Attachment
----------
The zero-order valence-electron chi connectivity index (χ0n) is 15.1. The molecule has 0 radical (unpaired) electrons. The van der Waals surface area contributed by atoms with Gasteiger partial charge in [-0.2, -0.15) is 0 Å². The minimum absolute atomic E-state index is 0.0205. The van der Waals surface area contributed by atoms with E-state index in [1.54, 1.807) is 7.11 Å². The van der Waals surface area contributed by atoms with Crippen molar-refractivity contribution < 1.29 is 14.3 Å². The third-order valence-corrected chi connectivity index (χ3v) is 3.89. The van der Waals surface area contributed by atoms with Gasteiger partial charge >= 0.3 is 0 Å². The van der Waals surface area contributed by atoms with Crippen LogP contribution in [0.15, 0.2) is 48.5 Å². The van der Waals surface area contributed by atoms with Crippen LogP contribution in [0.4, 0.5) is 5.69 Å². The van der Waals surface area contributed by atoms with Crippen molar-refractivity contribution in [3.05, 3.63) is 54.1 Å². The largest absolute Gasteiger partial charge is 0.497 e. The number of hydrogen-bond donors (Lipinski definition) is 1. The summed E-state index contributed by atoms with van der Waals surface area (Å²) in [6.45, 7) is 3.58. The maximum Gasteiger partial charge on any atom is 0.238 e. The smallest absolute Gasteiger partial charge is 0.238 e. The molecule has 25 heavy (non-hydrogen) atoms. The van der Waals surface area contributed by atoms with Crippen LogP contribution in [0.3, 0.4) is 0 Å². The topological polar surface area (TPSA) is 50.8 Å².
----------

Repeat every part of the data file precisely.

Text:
The zero-order valence-electron chi connectivity index (χ0n) is 15.1. The molecule has 0 radical (unpaired) electrons. The van der Waals surface area contributed by atoms with Gasteiger partial charge in [-0.2, -0.15) is 0 Å². The minimum absolute atomic E-state index is 0.0205. The van der Waals surface area contributed by atoms with E-state index in [1.54, 1.807) is 7.11 Å². The van der Waals surface area contributed by atoms with Crippen molar-refractivity contribution < 1.29 is 14.3 Å². The third-order valence-corrected chi connectivity index (χ3v) is 3.89. The van der Waals surface area contributed by atoms with Gasteiger partial charge >= 0.3 is 0 Å². The van der Waals surface area contributed by atoms with Crippen LogP contribution in [0.15, 0.2) is 48.5 Å². The van der Waals surface area contributed by atoms with Crippen LogP contribution in [0.4, 0.5) is 5.69 Å². The van der Waals surface area contributed by atoms with Crippen molar-refractivity contribution in [3.05, 3.63) is 54.1 Å². The largest absolute Gasteiger partial charge is 0.497 e. The number of hydrogen-bond donors (Lipinski definition) is 1. The summed E-state index contributed by atoms with van der Waals surface area (Å²) in [6.45, 7) is 3.58. The maximum Gasteiger partial charge on any atom is 0.238 e. The smallest absolute Gasteiger partial charge is 0.238 e. The molecule has 25 heavy (non-hydrogen) atoms. The van der Waals surface area contributed by atoms with Crippen LogP contribution in [0.3, 0.4) is 0 Å². The topological polar surface area (TPSA) is 50.8 Å².